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Healthy Skepticism Library item: 18988

Warning: This library includes all items relevant to health product marketing that we are aware of regardless of quality. Often we do not agree with all or part of the contents.


Publication type: news

Taylor L
EMA widens public access to documents
Pharma Times 2010 Dec 1

Full text:

The European Medicines Agency (EMA) has adopted a new policy which will, it says, provide the public with wider access than ever before to documents in its possession related to medicines for human and veterinary use.

It will, however, ensure that personal data and commercial confidential information remain adequately protected, the Agency adds.

“Openness and transparency are enshrined as fundamental values in the Agency’s regulatory framework,” said Noël Wathion, the EMA’s head of patient health protection. “They allow our stakeholders to understand the basis for the Agency’s scientific decision-making and provide for the basis on which patients and healthcare professionals can have confidence in our opinions and information relating to medicines.”

The European Ombudsman, Nikiforos Diamandouros, has twice this year criticised the EMA for failing to provide EU citizens with access to documents in its possession. In May, he called on the Agency to reconsider its refusal to provide Irish citizen Liam Grant with information on suspected adverse drug reactions (ADRs) associated with Roche’s acne treatment Accutane (isotretinoin). The Agency’s refusal was based on its belief that EU transparency rules did not apply to reports of serious ADRs, but the Ombudsman disagreed, stating that the transparency rules apply to all documents held by the Agency.

Then in June, Mr Diamandouros again rapped the agency for rejecting a request made in 2007 by Danish researchers for clinical study reports and trial protocols relating to the obesity drugs orlistat (Roche’s Xenical and GlaxoSmithKline’s over-the-counter product Alli) and rimonabant (Sanofi-Aventis’ now-withdrawn Acomplia).

The EMA had said that granting access to the data would undermine the commercial interests of the drugs’ manufacturers. However, following his investigation, Mr Diamandouros concluded that as the documents did not contain information on the drugs’ composition or any other commercially confidential information, their disclosure would not undermine commercial interests, and he described the Agency’s failure to provide the documents as “an instance of maladministration.”

Announcing its new policy this week, the Agency said that, as a general rule, it will release documents once a procedure concerning a medicine has been finalized in order to protect the decision-making process.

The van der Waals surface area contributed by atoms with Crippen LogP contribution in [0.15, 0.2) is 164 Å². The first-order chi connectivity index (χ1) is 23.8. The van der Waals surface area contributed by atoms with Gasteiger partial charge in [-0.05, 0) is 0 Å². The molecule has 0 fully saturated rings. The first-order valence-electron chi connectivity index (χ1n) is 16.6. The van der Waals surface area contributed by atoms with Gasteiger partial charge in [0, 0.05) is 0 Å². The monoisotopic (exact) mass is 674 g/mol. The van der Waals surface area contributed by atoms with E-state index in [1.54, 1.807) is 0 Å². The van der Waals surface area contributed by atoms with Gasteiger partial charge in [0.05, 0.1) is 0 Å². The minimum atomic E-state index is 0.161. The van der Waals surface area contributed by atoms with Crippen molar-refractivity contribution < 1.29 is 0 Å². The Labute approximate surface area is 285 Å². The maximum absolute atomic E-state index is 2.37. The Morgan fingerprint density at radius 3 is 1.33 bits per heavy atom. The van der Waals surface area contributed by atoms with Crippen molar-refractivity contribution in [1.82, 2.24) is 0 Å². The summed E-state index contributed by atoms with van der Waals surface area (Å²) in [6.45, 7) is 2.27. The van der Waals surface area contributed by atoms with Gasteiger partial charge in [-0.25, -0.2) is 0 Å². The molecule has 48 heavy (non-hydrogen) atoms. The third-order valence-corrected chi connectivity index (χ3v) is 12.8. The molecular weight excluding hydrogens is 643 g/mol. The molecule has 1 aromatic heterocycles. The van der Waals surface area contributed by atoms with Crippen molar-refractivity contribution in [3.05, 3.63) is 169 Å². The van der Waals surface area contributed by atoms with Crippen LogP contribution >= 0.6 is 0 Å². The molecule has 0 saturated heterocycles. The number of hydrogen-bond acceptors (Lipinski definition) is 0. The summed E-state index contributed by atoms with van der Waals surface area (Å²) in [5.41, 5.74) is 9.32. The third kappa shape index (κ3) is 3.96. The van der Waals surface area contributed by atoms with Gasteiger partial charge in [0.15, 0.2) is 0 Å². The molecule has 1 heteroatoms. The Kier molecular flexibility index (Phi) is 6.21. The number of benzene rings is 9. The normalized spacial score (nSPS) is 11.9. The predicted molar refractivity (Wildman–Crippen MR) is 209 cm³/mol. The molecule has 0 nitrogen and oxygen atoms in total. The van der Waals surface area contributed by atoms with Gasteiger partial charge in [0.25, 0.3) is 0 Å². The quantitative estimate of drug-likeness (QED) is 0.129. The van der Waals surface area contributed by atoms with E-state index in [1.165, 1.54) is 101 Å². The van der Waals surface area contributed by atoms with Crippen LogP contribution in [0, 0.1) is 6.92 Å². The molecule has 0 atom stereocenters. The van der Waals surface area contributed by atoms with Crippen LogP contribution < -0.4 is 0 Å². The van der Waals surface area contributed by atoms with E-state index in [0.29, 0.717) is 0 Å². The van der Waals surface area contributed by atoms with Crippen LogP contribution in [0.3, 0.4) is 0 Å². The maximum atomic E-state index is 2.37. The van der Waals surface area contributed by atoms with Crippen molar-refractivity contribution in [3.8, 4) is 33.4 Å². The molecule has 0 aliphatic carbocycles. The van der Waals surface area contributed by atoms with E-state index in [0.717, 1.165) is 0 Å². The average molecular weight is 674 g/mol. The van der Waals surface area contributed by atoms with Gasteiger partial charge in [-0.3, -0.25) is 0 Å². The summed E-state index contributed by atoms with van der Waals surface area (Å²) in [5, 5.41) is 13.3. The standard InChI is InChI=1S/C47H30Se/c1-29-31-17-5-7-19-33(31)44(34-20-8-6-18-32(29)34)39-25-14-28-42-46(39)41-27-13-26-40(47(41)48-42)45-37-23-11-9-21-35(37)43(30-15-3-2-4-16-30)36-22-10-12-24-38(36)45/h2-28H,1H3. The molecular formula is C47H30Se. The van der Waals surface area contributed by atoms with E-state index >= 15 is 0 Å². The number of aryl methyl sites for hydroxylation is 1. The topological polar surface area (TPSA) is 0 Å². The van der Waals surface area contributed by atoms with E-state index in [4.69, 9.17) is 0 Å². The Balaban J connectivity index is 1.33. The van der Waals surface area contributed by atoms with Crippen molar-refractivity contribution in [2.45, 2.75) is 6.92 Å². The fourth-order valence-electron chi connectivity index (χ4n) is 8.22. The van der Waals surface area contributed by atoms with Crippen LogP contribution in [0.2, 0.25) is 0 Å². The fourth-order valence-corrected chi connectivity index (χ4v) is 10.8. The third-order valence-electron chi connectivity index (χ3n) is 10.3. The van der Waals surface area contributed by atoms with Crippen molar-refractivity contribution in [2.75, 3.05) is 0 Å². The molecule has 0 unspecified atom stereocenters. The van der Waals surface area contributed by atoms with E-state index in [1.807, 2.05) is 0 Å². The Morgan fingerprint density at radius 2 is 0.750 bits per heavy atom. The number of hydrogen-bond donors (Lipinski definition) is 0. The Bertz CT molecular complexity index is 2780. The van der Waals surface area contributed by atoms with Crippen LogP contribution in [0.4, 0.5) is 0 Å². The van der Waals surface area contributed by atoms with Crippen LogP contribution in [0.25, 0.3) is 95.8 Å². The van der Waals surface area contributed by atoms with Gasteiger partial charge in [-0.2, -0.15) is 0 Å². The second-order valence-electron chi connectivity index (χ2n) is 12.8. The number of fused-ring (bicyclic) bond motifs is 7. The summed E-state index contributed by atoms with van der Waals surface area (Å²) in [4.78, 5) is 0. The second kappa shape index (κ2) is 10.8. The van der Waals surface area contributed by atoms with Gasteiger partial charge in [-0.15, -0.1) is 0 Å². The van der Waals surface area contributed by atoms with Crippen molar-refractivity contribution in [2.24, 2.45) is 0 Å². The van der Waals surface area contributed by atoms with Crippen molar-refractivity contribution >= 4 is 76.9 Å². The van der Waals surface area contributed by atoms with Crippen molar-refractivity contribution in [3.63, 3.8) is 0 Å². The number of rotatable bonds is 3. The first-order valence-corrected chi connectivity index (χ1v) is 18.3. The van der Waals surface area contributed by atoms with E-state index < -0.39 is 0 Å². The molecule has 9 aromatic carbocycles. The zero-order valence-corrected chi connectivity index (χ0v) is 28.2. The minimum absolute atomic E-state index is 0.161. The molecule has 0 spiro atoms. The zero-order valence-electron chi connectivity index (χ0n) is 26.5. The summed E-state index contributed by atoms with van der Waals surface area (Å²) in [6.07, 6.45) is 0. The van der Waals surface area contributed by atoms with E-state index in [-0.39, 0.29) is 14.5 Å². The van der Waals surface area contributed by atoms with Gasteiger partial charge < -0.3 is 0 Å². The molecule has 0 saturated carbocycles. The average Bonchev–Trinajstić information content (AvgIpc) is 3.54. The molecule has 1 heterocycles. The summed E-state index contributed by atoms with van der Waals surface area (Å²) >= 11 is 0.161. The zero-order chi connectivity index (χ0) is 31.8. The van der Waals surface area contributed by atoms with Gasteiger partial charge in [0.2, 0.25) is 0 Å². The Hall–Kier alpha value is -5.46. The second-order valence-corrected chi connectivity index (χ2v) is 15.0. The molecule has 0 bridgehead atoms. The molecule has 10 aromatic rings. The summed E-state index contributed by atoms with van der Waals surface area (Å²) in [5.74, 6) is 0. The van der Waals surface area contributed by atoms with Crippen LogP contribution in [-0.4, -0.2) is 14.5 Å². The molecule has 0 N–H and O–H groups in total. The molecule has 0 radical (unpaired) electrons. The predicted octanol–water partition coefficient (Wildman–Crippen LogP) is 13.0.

Access will be given to all business-related documents unless there is a need to respect arrangements with non-EU regulators or international organisations, or to protect the privacy and integrity of a “natural or legal person,” it says. Documents submitted to the Agency as part of a marketing authorisation (MA) application, such as clinical trial reports, can now also be released, provided the decision-making process for the application is finalised. Where only parts of a document contain information that cannot be disclosed, the Agency will redact the document to protect personal data and commercial confidential information, and release the non-confidential parts.

The EMA has produced general guidance on the types of documents it holds, whether they can be made available and whether they will have to be redacted, in the form of an output table which is available on the Agency’s website.

Implementation of the policy will be in a two-step approach. The first phase will focus on reactive disclosure of documents in response to written requests. During this phase the Agency will put in place arrangements to ensure that implementation of the new policy will not conflict in any way with its ability to perform its core functions. In the second phase, the Agency will gradually populate the electronic register with documents held which can be disclosed, a process which is expected to take about five years.


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Cases of wilful misrepresentation are a rarity in medical advertising. For every advertisement in which nonexistent doctors are called on to testify or deliberately irrelevant references are bunched up in [fine print], you will find a hundred or more whose greatest offenses are unquestioning enthusiasm and the skill to communicate it.

The best defence the physician can muster against this kind of advertising is a healthy skepticism and a willingness, not always apparent in the past, to do his homework. He must cultivate a flair for spotting the logical loophole, the invalid clinical trial, the unreliable or meaningless testimonial, the unneeded improvement and the unlikely claim. Above all, he must develop greater resistance to the lure of the fashionable and the new.
- Pierre R. Garai (advertising executive) 1963